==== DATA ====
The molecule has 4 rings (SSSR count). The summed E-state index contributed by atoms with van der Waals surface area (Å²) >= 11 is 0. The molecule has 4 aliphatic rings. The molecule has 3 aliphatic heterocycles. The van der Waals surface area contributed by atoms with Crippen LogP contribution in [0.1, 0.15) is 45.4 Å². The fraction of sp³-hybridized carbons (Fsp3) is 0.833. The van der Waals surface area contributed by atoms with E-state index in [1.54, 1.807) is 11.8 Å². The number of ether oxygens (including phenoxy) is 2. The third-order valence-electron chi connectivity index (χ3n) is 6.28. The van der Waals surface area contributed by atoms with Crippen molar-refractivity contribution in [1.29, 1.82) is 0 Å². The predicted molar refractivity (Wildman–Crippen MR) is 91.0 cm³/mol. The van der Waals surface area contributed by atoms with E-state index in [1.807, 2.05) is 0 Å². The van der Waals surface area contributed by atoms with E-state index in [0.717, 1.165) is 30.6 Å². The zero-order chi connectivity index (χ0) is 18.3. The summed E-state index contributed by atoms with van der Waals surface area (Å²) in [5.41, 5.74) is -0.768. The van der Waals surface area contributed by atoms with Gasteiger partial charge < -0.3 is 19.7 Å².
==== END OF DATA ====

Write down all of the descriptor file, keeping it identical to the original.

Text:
The molecule has 4 rings (SSSR count). The summed E-state index contributed by atoms with van der Waals surface area (Å²) >= 11 is 0. The molecule has 4 aliphatic rings. The molecule has 3 aliphatic heterocycles. The van der Waals surface area contributed by atoms with Crippen LogP contribution in [0.1, 0.15) is 45.4 Å². The fraction of sp³-hybridized carbons (Fsp3) is 0.833. The van der Waals surface area contributed by atoms with E-state index in [1.54, 1.807) is 11.8 Å². The number of ether oxygens (including phenoxy) is 2. The third-order valence-electron chi connectivity index (χ3n) is 6.28. The van der Waals surface area contributed by atoms with Crippen molar-refractivity contribution in [1.29, 1.82) is 0 Å². The predicted molar refractivity (Wildman–Crippen MR) is 91.0 cm³/mol. The van der Waals surface area contributed by atoms with E-state index in [1.807, 2.05) is 0 Å². The van der Waals surface area contributed by atoms with E-state index in [0.717, 1.165) is 30.6 Å². The zero-order chi connectivity index (χ0) is 18.3. The summed E-state index contributed by atoms with van der Waals surface area (Å²) in [5.41, 5.74) is -0.768. The van der Waals surface area contributed by atoms with Gasteiger partial charge < -0.3 is 19.7 Å².